Thirty-three female and 42 male undergraduates wrote stories in response to verbal Thematic Apperception Test cues of characters of the subject's sex in structured and unstructured situations. Significantly more men than women wrote stories with negative and defused imagery to the unstructured situation cue. In addition, men wrote stories with significantly more negative and defused imagery to the unstructured cue than to the structured cue. Women showed no significant difference in the frequency of negative and defused imagery to unstructured and structured cues. A detailed content analysis, however, indicated that for women structure decreases intimate contact and inhibits satisfying relationships of support and reciprocity. Results suggest that males, perceiving same-sex relationships as dangerous, feel threatened by intimacy, and thus need to impose structure onto interpersonal situations in order to defuse the intimacy: by using rules, roles, and the addition of others, boundaries may be established between people. Women, comfortable with same-sex intimacy, perceive structured situations as hindering the development of satisfying relationships.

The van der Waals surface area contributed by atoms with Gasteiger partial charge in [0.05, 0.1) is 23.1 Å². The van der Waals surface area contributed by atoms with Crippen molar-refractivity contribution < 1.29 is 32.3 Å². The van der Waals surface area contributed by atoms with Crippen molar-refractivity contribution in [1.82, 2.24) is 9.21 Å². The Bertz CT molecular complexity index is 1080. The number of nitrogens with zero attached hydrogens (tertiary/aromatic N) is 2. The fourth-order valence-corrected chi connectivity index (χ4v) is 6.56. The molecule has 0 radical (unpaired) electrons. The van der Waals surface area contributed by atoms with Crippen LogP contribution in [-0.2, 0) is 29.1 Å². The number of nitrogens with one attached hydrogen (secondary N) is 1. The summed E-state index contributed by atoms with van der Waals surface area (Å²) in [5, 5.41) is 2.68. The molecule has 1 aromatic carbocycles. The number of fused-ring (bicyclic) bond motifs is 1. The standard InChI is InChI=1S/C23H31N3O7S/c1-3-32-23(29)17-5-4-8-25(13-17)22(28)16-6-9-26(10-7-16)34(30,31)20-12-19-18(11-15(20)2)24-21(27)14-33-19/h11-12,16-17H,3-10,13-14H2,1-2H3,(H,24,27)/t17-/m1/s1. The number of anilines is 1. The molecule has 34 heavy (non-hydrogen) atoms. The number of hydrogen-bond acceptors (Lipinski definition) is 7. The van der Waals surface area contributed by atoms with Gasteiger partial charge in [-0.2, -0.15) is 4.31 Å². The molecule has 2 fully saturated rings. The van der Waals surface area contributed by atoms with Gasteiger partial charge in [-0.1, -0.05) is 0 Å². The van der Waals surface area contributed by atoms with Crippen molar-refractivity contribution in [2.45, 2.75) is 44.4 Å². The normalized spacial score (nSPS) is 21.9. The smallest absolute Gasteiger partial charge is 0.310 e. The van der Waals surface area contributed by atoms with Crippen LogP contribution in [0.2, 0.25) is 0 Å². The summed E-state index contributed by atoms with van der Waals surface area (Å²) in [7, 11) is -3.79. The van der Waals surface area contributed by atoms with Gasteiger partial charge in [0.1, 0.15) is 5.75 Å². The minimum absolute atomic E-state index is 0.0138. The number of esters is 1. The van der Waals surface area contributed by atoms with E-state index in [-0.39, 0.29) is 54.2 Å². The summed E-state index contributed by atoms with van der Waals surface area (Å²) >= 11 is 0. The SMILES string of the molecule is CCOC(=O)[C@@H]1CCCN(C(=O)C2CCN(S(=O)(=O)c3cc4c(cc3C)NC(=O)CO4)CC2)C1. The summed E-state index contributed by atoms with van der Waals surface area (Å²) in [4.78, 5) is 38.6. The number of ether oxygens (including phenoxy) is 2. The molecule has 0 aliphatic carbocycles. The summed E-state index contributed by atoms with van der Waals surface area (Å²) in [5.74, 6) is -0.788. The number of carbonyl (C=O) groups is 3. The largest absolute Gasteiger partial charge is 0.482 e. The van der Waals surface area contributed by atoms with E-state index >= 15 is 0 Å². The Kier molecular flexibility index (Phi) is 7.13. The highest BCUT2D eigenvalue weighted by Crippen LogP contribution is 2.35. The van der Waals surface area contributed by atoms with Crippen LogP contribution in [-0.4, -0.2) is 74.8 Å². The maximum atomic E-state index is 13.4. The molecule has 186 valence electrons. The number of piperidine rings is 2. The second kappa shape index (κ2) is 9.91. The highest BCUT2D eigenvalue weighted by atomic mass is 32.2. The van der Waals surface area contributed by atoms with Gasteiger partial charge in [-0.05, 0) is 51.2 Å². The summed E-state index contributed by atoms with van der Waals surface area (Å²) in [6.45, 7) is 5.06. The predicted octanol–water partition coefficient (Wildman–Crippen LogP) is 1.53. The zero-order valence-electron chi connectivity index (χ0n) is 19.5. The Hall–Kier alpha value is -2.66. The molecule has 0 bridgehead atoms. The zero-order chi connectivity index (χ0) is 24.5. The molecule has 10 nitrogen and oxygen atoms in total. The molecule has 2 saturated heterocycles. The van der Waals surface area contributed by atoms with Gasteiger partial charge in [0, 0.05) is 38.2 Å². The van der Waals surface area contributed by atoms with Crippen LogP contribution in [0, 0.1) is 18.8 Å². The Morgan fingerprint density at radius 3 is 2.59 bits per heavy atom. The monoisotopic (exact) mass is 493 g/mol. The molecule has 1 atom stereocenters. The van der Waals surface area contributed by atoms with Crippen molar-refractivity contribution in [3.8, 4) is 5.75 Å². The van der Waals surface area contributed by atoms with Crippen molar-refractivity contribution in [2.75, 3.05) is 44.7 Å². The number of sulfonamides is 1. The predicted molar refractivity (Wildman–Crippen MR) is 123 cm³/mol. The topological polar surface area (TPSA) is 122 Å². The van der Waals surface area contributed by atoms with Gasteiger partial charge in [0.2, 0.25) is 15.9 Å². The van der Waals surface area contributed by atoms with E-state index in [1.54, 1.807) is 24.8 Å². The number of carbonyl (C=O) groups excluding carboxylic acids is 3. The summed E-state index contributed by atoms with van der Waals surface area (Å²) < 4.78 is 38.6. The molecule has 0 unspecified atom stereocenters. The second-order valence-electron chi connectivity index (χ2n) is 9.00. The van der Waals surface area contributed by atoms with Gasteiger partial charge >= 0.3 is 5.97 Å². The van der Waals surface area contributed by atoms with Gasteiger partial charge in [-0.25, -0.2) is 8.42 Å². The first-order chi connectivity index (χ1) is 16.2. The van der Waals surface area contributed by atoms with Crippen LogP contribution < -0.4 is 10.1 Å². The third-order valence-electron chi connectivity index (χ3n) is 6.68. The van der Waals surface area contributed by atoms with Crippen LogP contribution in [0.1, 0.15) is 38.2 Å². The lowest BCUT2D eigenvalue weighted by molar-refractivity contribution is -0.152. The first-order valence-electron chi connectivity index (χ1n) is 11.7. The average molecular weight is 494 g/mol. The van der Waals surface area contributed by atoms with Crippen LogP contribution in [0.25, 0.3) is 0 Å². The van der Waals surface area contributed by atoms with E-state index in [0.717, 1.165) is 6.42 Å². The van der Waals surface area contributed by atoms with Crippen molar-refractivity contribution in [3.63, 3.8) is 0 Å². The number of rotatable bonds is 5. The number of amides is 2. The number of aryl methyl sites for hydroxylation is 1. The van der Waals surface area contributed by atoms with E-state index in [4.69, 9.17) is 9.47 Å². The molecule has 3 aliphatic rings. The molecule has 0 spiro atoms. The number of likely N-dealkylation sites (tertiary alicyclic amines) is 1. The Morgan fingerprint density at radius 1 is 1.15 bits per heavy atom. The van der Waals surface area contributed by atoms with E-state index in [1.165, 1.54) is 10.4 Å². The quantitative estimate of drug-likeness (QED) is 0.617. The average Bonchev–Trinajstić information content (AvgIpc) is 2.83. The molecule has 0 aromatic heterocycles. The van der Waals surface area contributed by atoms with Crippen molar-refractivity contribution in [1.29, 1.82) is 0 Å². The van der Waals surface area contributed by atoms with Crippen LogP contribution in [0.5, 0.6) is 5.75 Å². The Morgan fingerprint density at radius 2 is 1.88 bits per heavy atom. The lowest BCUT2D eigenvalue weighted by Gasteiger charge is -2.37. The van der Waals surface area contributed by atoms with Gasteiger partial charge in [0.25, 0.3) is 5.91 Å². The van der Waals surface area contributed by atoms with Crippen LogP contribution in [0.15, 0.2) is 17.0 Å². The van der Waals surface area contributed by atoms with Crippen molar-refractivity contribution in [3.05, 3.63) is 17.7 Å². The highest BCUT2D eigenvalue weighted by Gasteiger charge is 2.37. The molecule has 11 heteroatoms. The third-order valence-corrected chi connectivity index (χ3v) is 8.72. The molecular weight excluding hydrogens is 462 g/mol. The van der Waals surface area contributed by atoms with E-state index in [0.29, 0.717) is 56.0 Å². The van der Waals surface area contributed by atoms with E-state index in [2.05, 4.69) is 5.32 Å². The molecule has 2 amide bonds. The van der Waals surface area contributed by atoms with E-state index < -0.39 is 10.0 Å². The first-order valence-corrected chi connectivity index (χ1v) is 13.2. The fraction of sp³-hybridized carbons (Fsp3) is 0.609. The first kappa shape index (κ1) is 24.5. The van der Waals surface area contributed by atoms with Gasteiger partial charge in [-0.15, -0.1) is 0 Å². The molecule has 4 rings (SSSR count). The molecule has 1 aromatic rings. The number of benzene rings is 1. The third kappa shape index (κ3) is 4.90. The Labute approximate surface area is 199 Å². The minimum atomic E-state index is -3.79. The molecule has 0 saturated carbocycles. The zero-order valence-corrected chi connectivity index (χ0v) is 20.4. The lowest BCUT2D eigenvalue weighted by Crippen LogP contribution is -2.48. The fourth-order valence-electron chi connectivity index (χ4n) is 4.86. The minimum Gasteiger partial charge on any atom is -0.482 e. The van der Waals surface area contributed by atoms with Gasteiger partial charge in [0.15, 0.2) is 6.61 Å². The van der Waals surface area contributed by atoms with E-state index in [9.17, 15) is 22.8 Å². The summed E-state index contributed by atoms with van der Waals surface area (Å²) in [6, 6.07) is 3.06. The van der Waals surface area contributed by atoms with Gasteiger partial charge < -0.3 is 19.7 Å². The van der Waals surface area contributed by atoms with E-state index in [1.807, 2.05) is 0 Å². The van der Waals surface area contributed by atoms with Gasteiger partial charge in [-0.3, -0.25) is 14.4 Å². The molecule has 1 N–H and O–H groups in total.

All Science Journal Classification (ASJC) codes
- Gender Studies
- Social Psychology
- Developmental and Educational Psychology